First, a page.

Albert I. Zarow and Feed Pelleting, Incorporated, Anillinois Corporation, Plaintiffs-appellants, Cross-appellees, v. Beta/raven Incorporated, a Missouri Corporation,defendant-appellee, Cross-appellant,andraven Industries, Incorporated, a South Dakota Corporation,defendant-appellee, 957 F.2d 446 (7th Cir. 1992)

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US Court of Appeals for the Seventh Circuit - 957 F.2d 446 (7th Cir. 1992) Argued June 6, 1991. Decided March 6, 1992

John E. Fick, Thomas Sly (argued), Samuels, Miller, Schroeder, Jackson & Sly, Decatur, Ill., for plaintiffs-appellants, cross-appellees.

William F. Trapp, Brown, Hay & Stephens, Springfield, Ill., Richard E. Haferkamp (argued), Bryan K. Wheelock, Rogers, Howell, Moore & Haferkamp, St. Louis, Mo., for defendant-appellee.

Before RIPPLE and KANNE, Circuit Judges, and NOLAND, Senior District Judge.* 

KANNE, Circuit Judge.

Albert I. Zarow and Jay Volk co-invented an automatic pellet producing system (Zarow patent). Volk assigned his interest in the patent to Beta St. Louis, a corporation of which he was a principal stockholder, officer and director. In September, 1977, Zarow, as licensor, and Beta St. Louis, as licensee, entered into a patent agreement in which Zarow licensed his interest in the patent to Beta St. Louis and was to receive royalties based on Beta St. Louis' sales of the product. Paragraph 6 of the patent agreement provides in relevant part:

INFRINGEMENT BY OTHERS. LICENSEE shall have the exclusive right to initiate action, suit, or otherwise proceed against others who in its judgment commit acts of infringement of said PATENT.... In the event of the initiation of any such action, suit or proceeding for infringement by LICENSEE, which shall be totally discretionary with LICENSEE, LICENSEE shall be entitled to offset all [royalty] payments from the time of the initiation of such action, suit or proceeding against any expense incurred by LICENSEE as a result thereof, including but not limited to costs and attorney's fees. Any recovery obtained as a result thereof shall be divided between LICENSOR and LICENSEE in accordance with the ratio between the expenses incurred by the LICENSOR and LICENSEE as a result of the initiation and prosecution of such action, suit or proceeding, provided, however, that the maximum recovery that LICENSOR shall receive shall be the amount of the expenses incurred by him.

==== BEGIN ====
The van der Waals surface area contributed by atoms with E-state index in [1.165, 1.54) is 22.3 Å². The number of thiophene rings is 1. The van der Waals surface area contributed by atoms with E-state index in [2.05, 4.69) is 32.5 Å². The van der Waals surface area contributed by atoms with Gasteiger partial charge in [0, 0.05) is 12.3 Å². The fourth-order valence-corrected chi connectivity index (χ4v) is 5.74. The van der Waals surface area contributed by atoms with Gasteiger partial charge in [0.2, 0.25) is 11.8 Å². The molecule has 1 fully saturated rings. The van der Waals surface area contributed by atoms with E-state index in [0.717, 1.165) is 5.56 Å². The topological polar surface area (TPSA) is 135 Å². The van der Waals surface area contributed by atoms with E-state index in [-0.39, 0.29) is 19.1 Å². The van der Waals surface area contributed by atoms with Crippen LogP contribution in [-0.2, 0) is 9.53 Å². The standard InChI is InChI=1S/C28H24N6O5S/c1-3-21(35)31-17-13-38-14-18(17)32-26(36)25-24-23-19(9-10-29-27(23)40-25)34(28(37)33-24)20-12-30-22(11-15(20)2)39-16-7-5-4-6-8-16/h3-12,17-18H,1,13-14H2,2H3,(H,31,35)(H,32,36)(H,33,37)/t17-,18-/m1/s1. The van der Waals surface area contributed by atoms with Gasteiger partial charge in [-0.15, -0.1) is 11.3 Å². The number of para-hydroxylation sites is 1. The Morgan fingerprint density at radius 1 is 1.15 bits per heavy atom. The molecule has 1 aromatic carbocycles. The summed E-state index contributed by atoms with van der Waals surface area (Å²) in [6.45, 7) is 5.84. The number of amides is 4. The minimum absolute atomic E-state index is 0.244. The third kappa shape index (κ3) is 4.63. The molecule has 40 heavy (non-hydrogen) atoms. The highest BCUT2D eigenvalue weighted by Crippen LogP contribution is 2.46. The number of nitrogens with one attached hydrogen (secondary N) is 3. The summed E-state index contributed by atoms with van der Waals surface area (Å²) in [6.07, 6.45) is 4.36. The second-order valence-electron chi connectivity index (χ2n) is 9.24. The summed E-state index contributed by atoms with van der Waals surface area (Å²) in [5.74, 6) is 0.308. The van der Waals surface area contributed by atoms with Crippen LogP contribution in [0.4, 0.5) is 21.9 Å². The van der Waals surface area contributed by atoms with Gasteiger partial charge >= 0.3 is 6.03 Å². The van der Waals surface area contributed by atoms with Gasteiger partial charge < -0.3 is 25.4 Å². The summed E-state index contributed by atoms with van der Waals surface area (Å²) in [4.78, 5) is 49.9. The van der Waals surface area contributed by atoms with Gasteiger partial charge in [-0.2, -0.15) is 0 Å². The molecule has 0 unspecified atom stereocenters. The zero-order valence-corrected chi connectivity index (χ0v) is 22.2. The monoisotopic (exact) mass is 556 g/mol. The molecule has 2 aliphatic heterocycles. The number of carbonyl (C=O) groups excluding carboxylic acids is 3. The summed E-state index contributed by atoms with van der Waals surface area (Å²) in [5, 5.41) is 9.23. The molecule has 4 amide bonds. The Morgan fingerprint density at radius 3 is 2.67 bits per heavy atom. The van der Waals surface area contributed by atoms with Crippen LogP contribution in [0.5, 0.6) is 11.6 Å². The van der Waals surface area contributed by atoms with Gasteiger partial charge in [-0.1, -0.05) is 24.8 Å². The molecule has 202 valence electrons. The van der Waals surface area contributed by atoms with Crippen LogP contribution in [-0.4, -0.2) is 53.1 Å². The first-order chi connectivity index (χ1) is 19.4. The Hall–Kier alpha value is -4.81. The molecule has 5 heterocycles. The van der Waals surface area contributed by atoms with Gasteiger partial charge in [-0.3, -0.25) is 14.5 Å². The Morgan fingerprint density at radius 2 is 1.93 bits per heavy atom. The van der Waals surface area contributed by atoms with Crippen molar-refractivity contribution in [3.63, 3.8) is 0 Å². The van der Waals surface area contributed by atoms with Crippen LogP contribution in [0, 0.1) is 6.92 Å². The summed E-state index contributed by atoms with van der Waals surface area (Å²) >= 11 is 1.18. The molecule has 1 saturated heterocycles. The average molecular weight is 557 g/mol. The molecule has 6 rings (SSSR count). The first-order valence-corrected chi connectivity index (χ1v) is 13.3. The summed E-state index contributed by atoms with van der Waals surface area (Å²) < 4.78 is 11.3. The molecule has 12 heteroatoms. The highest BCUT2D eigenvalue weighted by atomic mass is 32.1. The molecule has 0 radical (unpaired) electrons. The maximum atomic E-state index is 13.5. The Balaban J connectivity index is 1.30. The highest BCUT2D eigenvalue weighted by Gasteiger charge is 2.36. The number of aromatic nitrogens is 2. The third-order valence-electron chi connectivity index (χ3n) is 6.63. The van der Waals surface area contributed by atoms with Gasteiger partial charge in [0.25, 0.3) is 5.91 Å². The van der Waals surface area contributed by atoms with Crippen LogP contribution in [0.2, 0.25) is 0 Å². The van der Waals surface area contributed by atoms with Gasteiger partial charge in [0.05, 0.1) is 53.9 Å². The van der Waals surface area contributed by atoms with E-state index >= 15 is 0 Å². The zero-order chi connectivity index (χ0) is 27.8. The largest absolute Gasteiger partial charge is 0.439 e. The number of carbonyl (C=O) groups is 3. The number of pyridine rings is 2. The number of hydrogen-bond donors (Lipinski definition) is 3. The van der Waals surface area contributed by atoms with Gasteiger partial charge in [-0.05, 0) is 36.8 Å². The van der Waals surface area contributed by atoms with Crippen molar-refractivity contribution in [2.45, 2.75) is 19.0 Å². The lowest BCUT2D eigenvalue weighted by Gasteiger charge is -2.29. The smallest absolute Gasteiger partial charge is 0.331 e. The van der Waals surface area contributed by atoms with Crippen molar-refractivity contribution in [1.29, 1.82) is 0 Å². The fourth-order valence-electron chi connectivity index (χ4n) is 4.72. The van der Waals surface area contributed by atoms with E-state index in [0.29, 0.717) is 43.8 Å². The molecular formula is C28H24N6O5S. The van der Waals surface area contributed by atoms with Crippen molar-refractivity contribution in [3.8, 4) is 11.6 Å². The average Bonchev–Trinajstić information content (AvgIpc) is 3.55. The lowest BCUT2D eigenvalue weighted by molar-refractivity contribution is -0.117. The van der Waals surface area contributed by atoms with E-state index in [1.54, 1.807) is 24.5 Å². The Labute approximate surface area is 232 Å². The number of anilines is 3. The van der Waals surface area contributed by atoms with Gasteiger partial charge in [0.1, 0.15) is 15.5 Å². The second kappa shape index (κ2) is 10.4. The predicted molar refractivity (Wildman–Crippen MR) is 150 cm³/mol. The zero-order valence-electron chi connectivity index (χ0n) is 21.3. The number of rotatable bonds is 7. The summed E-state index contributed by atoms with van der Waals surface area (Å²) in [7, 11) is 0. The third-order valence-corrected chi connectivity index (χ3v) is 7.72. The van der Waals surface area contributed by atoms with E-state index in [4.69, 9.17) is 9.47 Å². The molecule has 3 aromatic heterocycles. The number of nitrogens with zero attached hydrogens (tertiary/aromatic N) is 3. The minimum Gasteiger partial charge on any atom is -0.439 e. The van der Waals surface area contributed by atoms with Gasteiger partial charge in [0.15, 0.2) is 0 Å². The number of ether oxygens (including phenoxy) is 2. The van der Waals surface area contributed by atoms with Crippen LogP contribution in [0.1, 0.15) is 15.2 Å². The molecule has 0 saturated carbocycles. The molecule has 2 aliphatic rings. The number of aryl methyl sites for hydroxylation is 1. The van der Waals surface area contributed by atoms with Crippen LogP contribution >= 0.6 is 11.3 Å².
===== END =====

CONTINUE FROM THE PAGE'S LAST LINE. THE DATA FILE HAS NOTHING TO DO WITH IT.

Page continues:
In February, 1983, Beta St. Louis filed suit against Norvidan Engineering, a Denmark corporation, alleging infringement of the Zarow patent. Raven Industries, Inc., Norvidan's parent corporation and United States representative, filed a declaratory action against Beta St. Louis in the same court seeking declaration that Norvidan's product did not infringe on the Zarow patent and that the Zarow patent was invalid. The actions were consolidated.

In September 1984, the Volk family bought the Beta St. Louis Feed Mill Division assets, including the rights under the patent agreement and the right to continue the pending Raven-Norvidan litigation, and created Beta II. Beta II paid Beta St. Louis $850,000 for fixed assets, technology, patents, the Raven-Norvidan litigation and other properties. Beta II allocated $482,185 to the Zarow patent; nothing was separately allocated to the pending litigation. A month later, the Volks sold the stock of Beta II to Raven for $850,000. Beta II was renamed Beta/Raven, and the litigation against Raven was dismissed.1 

Beta St. Louis incurred $12,487.66 in legal fees and expenses in the Norvidan suit prior to the time that Raven filed its declaratory action. It incurred an additional $75,043.70 in fees and expenses during the pendency of the Raven suit.

On February 11, 1986, Zarow filed suit against Beta/Raven seeking damages for breach of the patent agreement.2  The district court determined that Zarow was entitled to royalties from Beta/Raven for sales of its product outside of the United States made by Beta St. Louis. The parties were unable to agree on the amount of royalties, however, and Zarow filed a motion to enforce judgment. The district court held that under the patent agreement Beta/Raven was entitled to offset the legal fees and expenses that Beta St. Louis incurred in the infringement litigation (totalling $87,531.36) against future royalties due from Beta/Raven. The court further found that resolution of the litigation by sale of the patent rights by Beta St. Louis to Beta/Raven resulted in a recovery which reduced the offset against royalties.